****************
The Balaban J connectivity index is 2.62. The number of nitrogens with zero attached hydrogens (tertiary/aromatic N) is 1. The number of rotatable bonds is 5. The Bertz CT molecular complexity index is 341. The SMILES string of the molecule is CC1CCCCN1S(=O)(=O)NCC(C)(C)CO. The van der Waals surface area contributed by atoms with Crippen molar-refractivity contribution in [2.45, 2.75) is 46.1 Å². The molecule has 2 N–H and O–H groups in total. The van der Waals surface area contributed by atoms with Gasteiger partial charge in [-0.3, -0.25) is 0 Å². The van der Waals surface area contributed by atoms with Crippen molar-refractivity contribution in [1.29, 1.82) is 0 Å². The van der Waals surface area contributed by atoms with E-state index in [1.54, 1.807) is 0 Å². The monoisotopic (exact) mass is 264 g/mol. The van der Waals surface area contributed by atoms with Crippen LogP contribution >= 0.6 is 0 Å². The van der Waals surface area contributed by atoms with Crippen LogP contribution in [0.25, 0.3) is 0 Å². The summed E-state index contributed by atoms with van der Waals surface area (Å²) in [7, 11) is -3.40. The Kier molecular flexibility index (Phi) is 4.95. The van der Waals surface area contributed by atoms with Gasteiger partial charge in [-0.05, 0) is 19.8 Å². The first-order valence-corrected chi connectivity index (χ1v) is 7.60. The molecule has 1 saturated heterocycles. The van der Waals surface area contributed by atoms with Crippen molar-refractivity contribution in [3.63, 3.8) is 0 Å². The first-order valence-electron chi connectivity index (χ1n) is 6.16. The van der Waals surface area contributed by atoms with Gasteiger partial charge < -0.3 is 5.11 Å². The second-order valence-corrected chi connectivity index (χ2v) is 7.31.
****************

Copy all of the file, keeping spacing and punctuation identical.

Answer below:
The Balaban J connectivity index is 2.62. The number of nitrogens with zero attached hydrogens (tertiary/aromatic N) is 1. The number of rotatable bonds is 5. The Bertz CT molecular complexity index is 341. The SMILES string of the molecule is CC1CCCCN1S(=O)(=O)NCC(C)(C)CO. The van der Waals surface area contributed by atoms with Crippen molar-refractivity contribution in [2.45, 2.75) is 46.1 Å². The molecule has 2 N–H and O–H groups in total. The van der Waals surface area contributed by atoms with Gasteiger partial charge in [-0.3, -0.25) is 0 Å². The van der Waals surface area contributed by atoms with Crippen molar-refractivity contribution in [1.29, 1.82) is 0 Å². The van der Waals surface area contributed by atoms with E-state index in [1.54, 1.807) is 0 Å². The monoisotopic (exact) mass is 264 g/mol. The van der Waals surface area contributed by atoms with Crippen LogP contribution >= 0.6 is 0 Å². The van der Waals surface area contributed by atoms with Crippen LogP contribution in [0.25, 0.3) is 0 Å². The summed E-state index contributed by atoms with van der Waals surface area (Å²) in [7, 11) is -3.40. The Kier molecular flexibility index (Phi) is 4.95. The van der Waals surface area contributed by atoms with Gasteiger partial charge in [-0.05, 0) is 19.8 Å². The first-order valence-corrected chi connectivity index (χ1v) is 7.60. The molecule has 1 saturated heterocycles. The van der Waals surface area contributed by atoms with Crippen molar-refractivity contribution in [3.63, 3.8) is 0 Å². The first-order valence-electron chi connectivity index (χ1n) is 6.16. The van der Waals surface area contributed by atoms with Gasteiger partial charge < -0.3 is 5.11 Å². The second-order valence-corrected chi connectivity index (χ2v) is 7.31.